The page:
Ways to Cure the Craving to Light Up
Today, smoking may not be considered en vogue, especially here in Southern California, where toking on tobacco is banned in most public places.
Still, statistics show over 45 million people in the United States smoke.
But there could be a cure for the craving to light up.
Smoking causes lung cancer, heart disease, emphysema and may complicate pregnancy.
The Surgeon General’s warning says so right on the pack, but those addicted to taking a toke insist the deadly reality and scary statistics don’t snuff out the physical urge to light up.
“I can probably trace it back to 6 or 7 years old picking up my dad’s pack,” says Ole Ward.
Like many smokers, Ward, 27, started smoking to look cool, but warns that by high school, his body craved and needed the nicotine.
“It’s no way to live your life,” Ward says.
From hypnosis to over-the-counter solutions like gum, patches, and lozenges, addiction experts advise all of these can help kick the habit.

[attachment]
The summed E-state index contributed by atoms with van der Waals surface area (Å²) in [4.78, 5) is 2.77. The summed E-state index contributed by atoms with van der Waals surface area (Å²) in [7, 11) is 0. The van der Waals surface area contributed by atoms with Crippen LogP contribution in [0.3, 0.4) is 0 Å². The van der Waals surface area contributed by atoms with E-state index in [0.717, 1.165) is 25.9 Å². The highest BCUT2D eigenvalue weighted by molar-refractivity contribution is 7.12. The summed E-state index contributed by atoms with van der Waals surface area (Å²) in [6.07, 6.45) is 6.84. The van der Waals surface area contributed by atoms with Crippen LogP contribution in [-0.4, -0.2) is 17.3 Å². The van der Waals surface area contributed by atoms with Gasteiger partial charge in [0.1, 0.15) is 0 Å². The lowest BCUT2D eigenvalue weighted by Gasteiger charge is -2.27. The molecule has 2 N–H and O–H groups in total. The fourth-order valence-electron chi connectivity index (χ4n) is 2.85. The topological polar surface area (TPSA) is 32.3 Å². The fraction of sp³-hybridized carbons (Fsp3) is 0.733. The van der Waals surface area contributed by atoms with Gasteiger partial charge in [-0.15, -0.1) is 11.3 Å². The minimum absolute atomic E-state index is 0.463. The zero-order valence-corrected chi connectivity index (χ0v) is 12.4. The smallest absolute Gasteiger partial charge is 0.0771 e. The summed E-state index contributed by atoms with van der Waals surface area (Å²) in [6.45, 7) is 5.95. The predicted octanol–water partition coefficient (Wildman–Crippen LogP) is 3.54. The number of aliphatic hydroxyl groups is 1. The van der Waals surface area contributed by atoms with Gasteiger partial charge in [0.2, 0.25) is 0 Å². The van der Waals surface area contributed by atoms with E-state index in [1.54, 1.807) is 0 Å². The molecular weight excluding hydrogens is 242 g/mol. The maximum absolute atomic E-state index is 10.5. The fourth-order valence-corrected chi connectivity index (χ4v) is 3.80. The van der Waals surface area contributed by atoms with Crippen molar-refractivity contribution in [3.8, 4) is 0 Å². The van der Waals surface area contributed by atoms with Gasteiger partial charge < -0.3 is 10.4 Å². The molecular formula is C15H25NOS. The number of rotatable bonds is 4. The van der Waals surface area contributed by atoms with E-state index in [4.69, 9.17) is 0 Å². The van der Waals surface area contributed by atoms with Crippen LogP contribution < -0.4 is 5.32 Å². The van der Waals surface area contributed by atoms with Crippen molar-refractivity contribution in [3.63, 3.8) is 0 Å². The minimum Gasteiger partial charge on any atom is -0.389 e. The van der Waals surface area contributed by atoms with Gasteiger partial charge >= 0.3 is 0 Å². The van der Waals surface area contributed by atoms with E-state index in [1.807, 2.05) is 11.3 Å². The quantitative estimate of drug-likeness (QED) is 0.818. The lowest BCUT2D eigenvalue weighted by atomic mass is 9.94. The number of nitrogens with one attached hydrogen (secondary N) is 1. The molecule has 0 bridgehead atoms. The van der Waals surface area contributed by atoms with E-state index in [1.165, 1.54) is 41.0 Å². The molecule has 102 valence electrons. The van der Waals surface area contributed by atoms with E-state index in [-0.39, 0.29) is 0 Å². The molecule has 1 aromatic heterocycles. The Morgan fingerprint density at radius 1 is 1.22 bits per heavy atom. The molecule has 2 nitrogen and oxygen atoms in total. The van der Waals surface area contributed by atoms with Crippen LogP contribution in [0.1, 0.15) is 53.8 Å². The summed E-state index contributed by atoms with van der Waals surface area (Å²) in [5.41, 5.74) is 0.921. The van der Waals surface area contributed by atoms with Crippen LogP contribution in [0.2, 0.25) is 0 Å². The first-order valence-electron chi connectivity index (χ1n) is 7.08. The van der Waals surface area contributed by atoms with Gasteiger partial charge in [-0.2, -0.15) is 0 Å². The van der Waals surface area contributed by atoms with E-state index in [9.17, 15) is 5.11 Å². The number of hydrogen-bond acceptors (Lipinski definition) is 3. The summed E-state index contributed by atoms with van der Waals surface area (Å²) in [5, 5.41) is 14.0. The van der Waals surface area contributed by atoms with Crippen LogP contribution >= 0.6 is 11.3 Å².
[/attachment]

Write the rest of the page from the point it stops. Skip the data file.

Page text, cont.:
But they caution that over 90 percent of quitters start up again.
“I think it’s one of the hardest addictions to quit,” says Tami Scarcella, the founder of New Leaf Interventions.
Scarcella says that, just like for drug addicts, an actual intervention could help a loved one lay off the butts for good.
“They will go through physical withdrawals from not having the nicotine as well as well there are headaches, body aches,” Scarcella warns.
Plus, he adds that there are prescription medications like Chantix that can curb the fascination with the flame.
“It blocks those receptors that people feel when they smoke. It gets them light-headed and calms them down, all those things they feel,” Scarcella says.
Another way to put down the pack…
“For me it’s that oral fixation, so it’s inhaling,” Ward says.
Ward encourages inhaling electronic cigarettes and paying attention to stress cues.
“A lot of times when you want to smoke you are stressed or something is on your mind and that creates a feeling in your stomach, so I found putting food in there settles it,” according to Ward.
Doctors say go ahead — be a quitter — becasue breaking up with tobacco does a body good.
Addiction experts say that while you are quitting, tobacco cravings usually last about five minutes at a time but will fade.
So when that feeling hits, go for a walk, grab a snack, call a friend. There are healthy ways to kick that craving.